Iran’s two major clubs officially sold to banks, petchem companies

Iran’s two major clubs officially sold to banks, petchem companies
/ bne IntelliNews
By bne Tehran bureau April 22, 2024

Iran's Economy Minister Ehsan Khandouzi has confirmed the transfer of ownership of the country's top two football clubs, Persepolis and Esteghlal to the private sector to continue playing in the Asian football league, IRINN reported on April 22.

This long-awaited move comes just ahead of the May 5 deadline set by the Asian Football Confederation (AFC) for clubs to secure professional licences. Resolving the clubs' joint ownership structure has been a critical aspect of this transition, necessary for compliance with AFC club licensing regulations and attracting potential investments to enhance their sporting performance.

The Iranian government expects this transfer to resolve the joint ownership issue and strengthen the financial sustainability and discipline of both clubs. Both Esteghlal and Persepolis boast massive fan bases and rank among the world’s football clubs with the highest social media followers. However, they face substantial debts and limited access to common sources of income, such as broadcasting rights, which present significant challenges for the new owners in making the clubs profitable.

Traditionally, Iranian clubs generate revenue through sponsorships or direct financial support from owners. However, the clubs have struggled in recent years due to the devaluation of the Iranian rial, reducing their purchasing power during international transfer windows.

According to officials from Iran Fara Bourse, a consortium led by the Persian Gulf Petrochemical Industries Company and its subsidiaries, including Tondgooyan Petrochemical, Bouali Petrochemical, Pars Petrochemical, and Bandar Imam Petrochemical companies, has acquired 85% of Esteghlal’s shares.

Banks lead in purchases

Similarly, a consortium of banks—Shahr Bank (30%), Bank Mellat (20%), Tejarat Bank (20%), Bank Saderat Iran (5%), Refah Bank (5%) and EnBank (5%)—has purchased an equivalent stake in Persepolis.

Esteghlal's shares were officially sold at IRR3,046 per share, with Bank of Industry and Mine Brokerage facilitating the transaction, which totalled nearly IRR28 trillion ($44.4mn). Meanwhile, Persepolis shares were traded at IRR3,580 per share, amounting to a transaction worth IRR 32 trillion ($50.7mn). Buyers are required to pay 10% of the deal's value on April 23, with the remaining 90% to be settled in six-month instalments.

The finalisation of this deal is expected to be concluded by the Minister of Sports on April 24.

Ali Asgari, CEO of PGPIC, welcomed Esteghlal into their holdings, expressing optimism about their plans to enhance the club's performance, given its status as the nation's premier football club with numerous accomplishments. Asgari emphasised their goal of ensuring stability within the club and securing the Persian Gulf Pro League title.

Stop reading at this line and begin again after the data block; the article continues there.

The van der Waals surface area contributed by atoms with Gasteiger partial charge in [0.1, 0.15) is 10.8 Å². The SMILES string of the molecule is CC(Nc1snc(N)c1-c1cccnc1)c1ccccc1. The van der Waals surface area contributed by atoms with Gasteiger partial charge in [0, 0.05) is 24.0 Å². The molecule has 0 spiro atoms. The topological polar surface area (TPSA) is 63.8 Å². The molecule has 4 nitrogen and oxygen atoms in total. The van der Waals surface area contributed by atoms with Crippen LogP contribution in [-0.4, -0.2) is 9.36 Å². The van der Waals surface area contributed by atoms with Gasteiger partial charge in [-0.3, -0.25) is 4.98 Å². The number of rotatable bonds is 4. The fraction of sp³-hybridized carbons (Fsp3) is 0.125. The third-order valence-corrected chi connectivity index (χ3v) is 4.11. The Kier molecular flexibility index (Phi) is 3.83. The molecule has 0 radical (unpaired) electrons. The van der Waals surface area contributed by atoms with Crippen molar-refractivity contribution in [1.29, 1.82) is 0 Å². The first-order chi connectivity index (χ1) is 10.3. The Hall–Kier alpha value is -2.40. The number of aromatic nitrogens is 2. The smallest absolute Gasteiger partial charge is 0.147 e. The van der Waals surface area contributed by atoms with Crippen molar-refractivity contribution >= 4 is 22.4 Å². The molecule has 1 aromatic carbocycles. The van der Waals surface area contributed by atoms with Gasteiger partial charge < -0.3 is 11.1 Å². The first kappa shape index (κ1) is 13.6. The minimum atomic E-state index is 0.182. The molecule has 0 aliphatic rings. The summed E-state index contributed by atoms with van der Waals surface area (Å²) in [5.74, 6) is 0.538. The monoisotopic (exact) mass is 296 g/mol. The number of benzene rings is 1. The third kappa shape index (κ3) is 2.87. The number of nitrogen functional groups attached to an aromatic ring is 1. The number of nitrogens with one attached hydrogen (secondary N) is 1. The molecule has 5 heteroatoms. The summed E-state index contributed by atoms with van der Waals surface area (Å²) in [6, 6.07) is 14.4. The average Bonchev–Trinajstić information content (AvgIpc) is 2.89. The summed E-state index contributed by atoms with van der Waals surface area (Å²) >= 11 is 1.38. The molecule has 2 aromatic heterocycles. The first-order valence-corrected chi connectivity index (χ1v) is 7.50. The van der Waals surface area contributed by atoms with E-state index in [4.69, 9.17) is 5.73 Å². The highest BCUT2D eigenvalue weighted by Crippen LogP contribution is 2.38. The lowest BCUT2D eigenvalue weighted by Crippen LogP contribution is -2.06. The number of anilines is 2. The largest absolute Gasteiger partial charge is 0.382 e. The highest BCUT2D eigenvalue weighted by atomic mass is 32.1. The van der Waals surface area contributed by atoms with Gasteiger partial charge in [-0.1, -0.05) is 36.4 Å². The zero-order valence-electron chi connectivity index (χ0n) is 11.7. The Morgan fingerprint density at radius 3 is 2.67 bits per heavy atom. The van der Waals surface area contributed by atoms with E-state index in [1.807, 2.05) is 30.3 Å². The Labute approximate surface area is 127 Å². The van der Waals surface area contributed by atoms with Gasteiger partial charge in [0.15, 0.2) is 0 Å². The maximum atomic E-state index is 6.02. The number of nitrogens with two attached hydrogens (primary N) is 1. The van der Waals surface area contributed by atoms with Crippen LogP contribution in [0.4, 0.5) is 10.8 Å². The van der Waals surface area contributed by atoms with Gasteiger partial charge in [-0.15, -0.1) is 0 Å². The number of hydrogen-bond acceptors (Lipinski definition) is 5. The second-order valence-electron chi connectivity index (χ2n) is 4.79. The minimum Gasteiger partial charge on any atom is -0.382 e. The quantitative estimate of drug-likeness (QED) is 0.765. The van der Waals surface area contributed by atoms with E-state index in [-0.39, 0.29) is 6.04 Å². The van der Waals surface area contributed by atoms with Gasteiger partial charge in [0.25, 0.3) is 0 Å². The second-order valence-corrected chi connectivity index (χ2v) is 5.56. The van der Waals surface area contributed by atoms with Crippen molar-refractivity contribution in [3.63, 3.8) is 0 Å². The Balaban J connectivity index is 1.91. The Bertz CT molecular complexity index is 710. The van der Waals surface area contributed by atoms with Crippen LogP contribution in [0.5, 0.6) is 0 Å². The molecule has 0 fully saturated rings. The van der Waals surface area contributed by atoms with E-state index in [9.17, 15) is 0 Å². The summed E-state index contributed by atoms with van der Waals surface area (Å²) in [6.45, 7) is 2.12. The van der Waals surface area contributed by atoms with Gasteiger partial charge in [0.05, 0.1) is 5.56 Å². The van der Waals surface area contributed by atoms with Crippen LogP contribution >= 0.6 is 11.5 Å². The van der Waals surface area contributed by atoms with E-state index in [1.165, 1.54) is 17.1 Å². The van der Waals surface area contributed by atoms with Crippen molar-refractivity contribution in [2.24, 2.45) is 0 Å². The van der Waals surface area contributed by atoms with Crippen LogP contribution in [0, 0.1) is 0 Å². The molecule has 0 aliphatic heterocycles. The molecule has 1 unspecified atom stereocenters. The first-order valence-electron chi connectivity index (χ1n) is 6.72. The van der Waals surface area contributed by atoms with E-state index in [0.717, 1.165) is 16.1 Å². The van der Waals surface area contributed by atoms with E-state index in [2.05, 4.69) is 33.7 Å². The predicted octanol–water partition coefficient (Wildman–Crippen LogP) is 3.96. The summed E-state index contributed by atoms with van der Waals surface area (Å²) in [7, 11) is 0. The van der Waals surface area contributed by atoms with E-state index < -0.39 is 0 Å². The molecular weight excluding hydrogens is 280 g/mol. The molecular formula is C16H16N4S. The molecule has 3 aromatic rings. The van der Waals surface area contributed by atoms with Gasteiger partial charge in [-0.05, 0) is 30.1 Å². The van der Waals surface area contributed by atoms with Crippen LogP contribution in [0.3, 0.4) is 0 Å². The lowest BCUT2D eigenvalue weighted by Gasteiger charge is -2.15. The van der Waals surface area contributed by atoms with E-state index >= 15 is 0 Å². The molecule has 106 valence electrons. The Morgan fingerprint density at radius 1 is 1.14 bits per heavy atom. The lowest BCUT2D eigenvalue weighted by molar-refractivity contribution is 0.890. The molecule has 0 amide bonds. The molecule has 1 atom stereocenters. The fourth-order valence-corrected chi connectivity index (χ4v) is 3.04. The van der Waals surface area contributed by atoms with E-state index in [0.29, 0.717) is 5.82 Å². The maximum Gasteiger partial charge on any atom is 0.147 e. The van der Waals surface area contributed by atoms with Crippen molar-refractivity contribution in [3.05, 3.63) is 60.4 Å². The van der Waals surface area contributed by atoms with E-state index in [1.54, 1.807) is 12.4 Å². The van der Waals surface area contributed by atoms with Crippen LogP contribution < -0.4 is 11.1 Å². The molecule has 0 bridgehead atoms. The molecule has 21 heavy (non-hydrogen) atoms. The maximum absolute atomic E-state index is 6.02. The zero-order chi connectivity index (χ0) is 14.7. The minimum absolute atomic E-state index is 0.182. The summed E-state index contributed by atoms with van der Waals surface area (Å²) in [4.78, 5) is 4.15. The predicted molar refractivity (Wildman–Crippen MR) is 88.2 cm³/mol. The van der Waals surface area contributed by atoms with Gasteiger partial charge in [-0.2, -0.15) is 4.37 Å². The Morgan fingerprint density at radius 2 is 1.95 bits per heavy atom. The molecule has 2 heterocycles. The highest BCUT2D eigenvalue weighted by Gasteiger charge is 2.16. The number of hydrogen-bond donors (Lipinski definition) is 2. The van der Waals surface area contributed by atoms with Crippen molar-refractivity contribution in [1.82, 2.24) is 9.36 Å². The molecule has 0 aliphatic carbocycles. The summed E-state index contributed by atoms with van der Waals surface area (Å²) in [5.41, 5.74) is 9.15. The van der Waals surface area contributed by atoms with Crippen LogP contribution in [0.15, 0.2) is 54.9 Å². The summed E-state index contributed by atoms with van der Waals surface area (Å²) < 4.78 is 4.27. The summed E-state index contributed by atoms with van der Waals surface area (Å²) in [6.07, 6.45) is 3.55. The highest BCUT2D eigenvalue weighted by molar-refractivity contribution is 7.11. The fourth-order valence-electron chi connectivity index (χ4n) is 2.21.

With Esteghlal leading the league table, closely followed by rival Persepolis, the new owners have outlined plans to settle 20% of outstanding player payments ahead of Esteghlal's upcoming match on April 23.

Blue and red, both unhappy

Fans have mainly responded pessimistically, doubting whether these deals will sufficiently address the clubs' ongoing financial challenges.

"The government made 6000 billion from the sale of Esteghlal and Persepolis. Just see how much money they have pocketed over the years while we struggled in misery and lack of facilities," wrote one fan on the social media website X. 

Another person, using the pseudonym Emaddium, wrote: "I have reliable news that Fars, the buyer of the club, only aims to use the club ownership as a cover for the biggest money laundering operation in Iran, which I think is very important. If anyone has information, please share it discreetly and safely."

The decision to privatise these clubs follows the government's offering of stakes in March 2022, where 10% of the clubs’ shares were publicly available. However, concerns over transparency and market fluctuations prevented these shares from being publicly traded.

Before the 1979 Islamic Revolution, Esteghlal (the Blues) had a private owner, while Persepolis (the Reds) underwent a similar transition, coming under the control of the Physical Education Organisation (now the Sports Ministry).

Established in 1963, Persepolis is one of Iran's most successful clubs, boasting 13 league titles. Although continental glory has eluded them, Esteghlal has secured two titles in Asia's premier club competition, along with several domestic honours.